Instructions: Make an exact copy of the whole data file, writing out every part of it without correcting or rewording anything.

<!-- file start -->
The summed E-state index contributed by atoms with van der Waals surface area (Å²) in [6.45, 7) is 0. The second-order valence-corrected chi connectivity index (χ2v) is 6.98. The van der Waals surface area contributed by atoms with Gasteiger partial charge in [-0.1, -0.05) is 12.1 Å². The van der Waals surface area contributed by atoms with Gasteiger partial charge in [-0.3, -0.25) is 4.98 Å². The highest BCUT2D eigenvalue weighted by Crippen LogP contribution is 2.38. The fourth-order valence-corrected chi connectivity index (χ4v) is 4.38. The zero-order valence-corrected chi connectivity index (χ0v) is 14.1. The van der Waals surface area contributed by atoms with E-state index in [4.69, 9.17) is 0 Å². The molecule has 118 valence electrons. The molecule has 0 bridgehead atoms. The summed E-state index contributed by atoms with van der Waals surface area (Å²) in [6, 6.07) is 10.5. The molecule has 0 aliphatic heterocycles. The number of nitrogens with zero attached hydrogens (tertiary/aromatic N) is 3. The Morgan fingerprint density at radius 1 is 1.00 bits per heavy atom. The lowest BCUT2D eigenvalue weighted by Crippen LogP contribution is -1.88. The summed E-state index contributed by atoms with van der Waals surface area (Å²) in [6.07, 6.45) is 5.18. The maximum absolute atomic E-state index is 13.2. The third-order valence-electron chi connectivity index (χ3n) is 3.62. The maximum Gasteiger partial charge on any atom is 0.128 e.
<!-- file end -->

The summed E-state index contributed by atoms with van der Waals surface area (Å²) in [6.45, 7) is 0. The second-order valence-corrected chi connectivity index (χ2v) is 6.98. The van der Waals surface area contributed by atoms with Gasteiger partial charge in [-0.1, -0.05) is 12.1 Å². The van der Waals surface area contributed by atoms with Gasteiger partial charge in [-0.3, -0.25) is 4.98 Å². The highest BCUT2D eigenvalue weighted by Crippen LogP contribution is 2.38. The fourth-order valence-corrected chi connectivity index (χ4v) is 4.38. The zero-order valence-corrected chi connectivity index (χ0v) is 14.1. The van der Waals surface area contributed by atoms with E-state index in [4.69, 9.17) is 0 Å². The molecule has 118 valence electrons. The molecule has 0 bridgehead atoms. The summed E-state index contributed by atoms with van der Waals surface area (Å²) in [6, 6.07) is 10.5. The molecule has 0 aliphatic heterocycles. The number of nitrogens with zero attached hydrogens (tertiary/aromatic N) is 3. The Morgan fingerprint density at radius 1 is 1.00 bits per heavy atom. The lowest BCUT2D eigenvalue weighted by Crippen LogP contribution is -1.88. The summed E-state index contributed by atoms with van der Waals surface area (Å²) in [6.07, 6.45) is 5.18. The maximum absolute atomic E-state index is 13.2. The third-order valence-electron chi connectivity index (χ3n) is 3.62. The maximum Gasteiger partial charge on any atom is 0.128 e.